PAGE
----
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NICE backs diagnostic test for breast cancer chemo

Chemotherapy for breast cancer in the early stages is the subject of new draft guidance from NICE’s Diagnostics Assessment Programme.

Published on Monday, the guidance looks at four tests used by medical professionals to help them decide whether chemotherapy would be an effective treatment for patients with early breast cancer.

It takes into account the results of consultations on drafts which have already been published as well as a confidential access proposal submitted by the company, which makes the diagnostic test Oncotype DX.

The new draft guidance recommends that Oncotype DX is used on early breast cancer patients whose cancer is oestrogen receptor positive (ER+) but lymph node negative (LN-) and human epidermal growth factor receptor 2 negative (HER2-).

NICE says the test should be used to help decide whether chemotherapy should be used on these patients where it is considered that there is an intermediate risk of the disease returning in the future.

The recommendation is on the condition that Oncotype DX is provided by the manufacturer at the price mentioned in its confidential access proposal.

However, NICE is not recommending the routine use of three other diagnostic tests - IHC4, MammaPrint and Mammostrat. But it does say they should be used as part of breast cancer research to look at how well tests can predict how well patients with the disease in its early stages will respond to chemotherapy.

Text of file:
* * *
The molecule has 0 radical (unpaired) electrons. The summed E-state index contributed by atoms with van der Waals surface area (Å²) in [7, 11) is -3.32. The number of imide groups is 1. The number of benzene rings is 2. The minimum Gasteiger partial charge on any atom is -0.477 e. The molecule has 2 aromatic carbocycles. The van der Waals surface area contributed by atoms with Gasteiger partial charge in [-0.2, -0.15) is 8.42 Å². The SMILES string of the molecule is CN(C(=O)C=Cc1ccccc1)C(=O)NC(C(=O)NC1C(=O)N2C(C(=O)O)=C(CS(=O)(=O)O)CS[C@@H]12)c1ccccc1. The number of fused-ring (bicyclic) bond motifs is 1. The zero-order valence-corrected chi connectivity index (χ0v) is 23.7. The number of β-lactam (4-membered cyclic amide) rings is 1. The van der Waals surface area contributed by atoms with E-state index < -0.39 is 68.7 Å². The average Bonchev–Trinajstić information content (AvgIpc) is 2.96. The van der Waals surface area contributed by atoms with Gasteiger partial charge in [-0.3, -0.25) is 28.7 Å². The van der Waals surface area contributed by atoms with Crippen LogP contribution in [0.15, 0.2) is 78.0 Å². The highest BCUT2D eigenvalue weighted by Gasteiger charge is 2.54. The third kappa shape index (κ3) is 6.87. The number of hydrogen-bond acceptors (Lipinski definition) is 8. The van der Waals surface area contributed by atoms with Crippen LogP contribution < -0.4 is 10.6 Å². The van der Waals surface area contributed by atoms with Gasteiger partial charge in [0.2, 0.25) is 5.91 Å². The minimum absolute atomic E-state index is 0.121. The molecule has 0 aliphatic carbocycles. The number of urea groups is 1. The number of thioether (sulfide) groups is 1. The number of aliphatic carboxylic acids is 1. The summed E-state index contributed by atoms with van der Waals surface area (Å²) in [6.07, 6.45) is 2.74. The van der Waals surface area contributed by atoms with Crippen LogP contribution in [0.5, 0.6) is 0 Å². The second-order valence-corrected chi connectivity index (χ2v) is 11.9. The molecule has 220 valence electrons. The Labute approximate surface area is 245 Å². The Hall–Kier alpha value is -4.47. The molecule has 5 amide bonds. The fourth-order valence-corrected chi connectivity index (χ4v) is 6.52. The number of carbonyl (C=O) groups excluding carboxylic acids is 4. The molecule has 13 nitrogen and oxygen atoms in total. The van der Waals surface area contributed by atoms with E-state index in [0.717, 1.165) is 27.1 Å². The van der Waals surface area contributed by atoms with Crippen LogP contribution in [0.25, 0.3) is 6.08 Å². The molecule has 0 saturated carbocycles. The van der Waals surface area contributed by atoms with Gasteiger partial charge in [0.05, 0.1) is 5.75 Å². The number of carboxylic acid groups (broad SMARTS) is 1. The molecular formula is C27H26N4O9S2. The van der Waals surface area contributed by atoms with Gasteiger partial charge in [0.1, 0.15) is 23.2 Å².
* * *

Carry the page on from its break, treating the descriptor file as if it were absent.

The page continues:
All four tests looked at in the draft guidance measure whether the tumour has markers which can give medical professionals a better idea of the likely progression of the disease.

The tests can help medical professionals work out which patients are the most likely to see good results from chemotherapy, along with other details such as the size and grade of their tumour.

Director of NICE’s health technology evaluation centre Professor Carole Longson said that a test which could accurately predict the risk of breast cancer returning in the distant future better than the tools already used in the NHS would be very helpful in helping doctors and patients decide whether chemotherapy was necessary.

She said the committee had looked at all the evidence and decided that Oncotype DX would potentially be the most helpful in predicting the risk of distant recurrence in early breast cancer patients.

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